The Mariners are signing reliever Kyle Tyler to a minor league deal, MLBTR has learned. The Nello Gamberdino client hit free agency last summer after being released by the Giants.
Tyler’s name frequented the MLBTR pages last offseason. The right-hander bounced around to a number of teams in rapid succession, essentially serving as the 41st man on a handful of clubs’ rosters. A career-long member of the Angels through the lockout, he lost his 40-man spot with Anaheim during Spring Training. Within a few weeks, he’d go to the Red Sox, Padres, back to the Angels and then back to the Padres via waivers.
While Tyler held a 40-man spot in San Diego into early June, he was again designated for assignment at that point. He finally cleared waivers and was outrighted to Triple-A. The Padres re-selected him onto the roster within a few days, then waived him again a couple weeks thereafter. Tyler cleared and became a minor league free agent (as was his right after a second career outright assignment) and signed a non-roster deal with the Giants. He made only four Triple-A appearances in the San Francisco organization before being released.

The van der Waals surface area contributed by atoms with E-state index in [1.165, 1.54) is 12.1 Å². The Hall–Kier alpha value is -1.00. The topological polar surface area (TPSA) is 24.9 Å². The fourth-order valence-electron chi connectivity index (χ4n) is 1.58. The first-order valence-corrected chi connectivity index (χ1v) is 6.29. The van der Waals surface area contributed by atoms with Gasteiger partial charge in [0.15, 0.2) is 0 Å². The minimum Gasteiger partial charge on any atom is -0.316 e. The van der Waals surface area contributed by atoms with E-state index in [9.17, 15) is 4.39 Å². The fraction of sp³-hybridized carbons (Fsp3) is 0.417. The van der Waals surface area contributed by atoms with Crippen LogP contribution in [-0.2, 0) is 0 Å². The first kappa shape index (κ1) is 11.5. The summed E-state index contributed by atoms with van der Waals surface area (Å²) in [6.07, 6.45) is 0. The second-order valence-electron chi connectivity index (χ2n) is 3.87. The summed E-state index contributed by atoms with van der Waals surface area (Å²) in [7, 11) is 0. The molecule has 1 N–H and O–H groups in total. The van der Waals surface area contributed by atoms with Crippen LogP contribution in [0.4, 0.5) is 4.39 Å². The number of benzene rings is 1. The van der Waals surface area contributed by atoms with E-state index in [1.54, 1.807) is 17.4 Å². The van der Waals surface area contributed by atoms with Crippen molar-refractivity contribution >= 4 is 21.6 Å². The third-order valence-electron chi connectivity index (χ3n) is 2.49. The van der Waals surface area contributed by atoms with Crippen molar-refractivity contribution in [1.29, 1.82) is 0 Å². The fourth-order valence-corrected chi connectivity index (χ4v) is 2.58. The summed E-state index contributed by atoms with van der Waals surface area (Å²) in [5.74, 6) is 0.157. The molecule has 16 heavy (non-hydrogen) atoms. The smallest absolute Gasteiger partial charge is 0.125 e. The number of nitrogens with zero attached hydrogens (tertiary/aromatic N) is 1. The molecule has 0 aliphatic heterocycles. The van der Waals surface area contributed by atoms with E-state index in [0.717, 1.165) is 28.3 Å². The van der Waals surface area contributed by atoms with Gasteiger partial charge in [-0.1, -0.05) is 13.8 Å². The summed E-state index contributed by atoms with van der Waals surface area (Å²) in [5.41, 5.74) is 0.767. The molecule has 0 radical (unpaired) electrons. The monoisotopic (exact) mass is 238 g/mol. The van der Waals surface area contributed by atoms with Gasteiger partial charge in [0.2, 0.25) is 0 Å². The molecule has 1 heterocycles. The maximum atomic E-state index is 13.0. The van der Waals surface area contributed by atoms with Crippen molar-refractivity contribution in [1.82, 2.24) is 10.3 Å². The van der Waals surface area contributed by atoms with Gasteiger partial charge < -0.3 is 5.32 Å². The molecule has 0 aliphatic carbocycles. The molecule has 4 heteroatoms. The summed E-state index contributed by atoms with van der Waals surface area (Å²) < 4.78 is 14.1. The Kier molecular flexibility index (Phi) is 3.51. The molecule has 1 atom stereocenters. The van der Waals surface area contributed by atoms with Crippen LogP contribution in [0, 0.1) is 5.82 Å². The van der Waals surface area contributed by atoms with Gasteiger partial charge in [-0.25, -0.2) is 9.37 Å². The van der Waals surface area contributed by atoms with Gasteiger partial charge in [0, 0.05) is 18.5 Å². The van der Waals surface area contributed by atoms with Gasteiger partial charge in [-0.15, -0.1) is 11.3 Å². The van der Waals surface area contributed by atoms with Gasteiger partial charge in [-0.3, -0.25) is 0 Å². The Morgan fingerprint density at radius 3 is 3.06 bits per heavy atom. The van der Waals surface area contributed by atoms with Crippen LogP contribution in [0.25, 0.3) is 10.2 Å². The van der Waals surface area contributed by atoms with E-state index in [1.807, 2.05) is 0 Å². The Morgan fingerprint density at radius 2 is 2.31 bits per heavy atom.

It was a circuitous route, one Tyler acknowledged at the time wasn’t a particularly pleasant experience. The 26-year-old got into just two MLB games last year, both with San Diego. He spent the majority of the season with the Friars’ top affiliate in El Paso, posting a 4.98 ERA through 21 2/3 innings of relief. He struck out 29% of batters faced with an excellent 58.7% grounder percentage for the Chihuahuas, though he also walked over 20% of opponents.
The free passes were uncharacteristic, as Tyler had never previously walked more than 8.6% of batters faced at a minor league stop. Prospect evaluators had pointed to his above-average control in pegging him as a potential depth starter, though he’s settled into a relief role for the past couple seasons.
Tyler joins Taylor Williams, Casey Sadler, Riley O’Brien and José Rodríguez as righty relievers with MLB experience who’ll serve as non-roster depth options for the Mariners. The M’s have a very deep bullpen that isn’t likely to afford many early opportunities to that group. Tyler will likely start the year at Triple-A Tacoma and try to vie for a midseason job. He still has two option years remaining, so the M’s could shuttle him between Seattle and Tacoma if he secures a 40-man roster spot.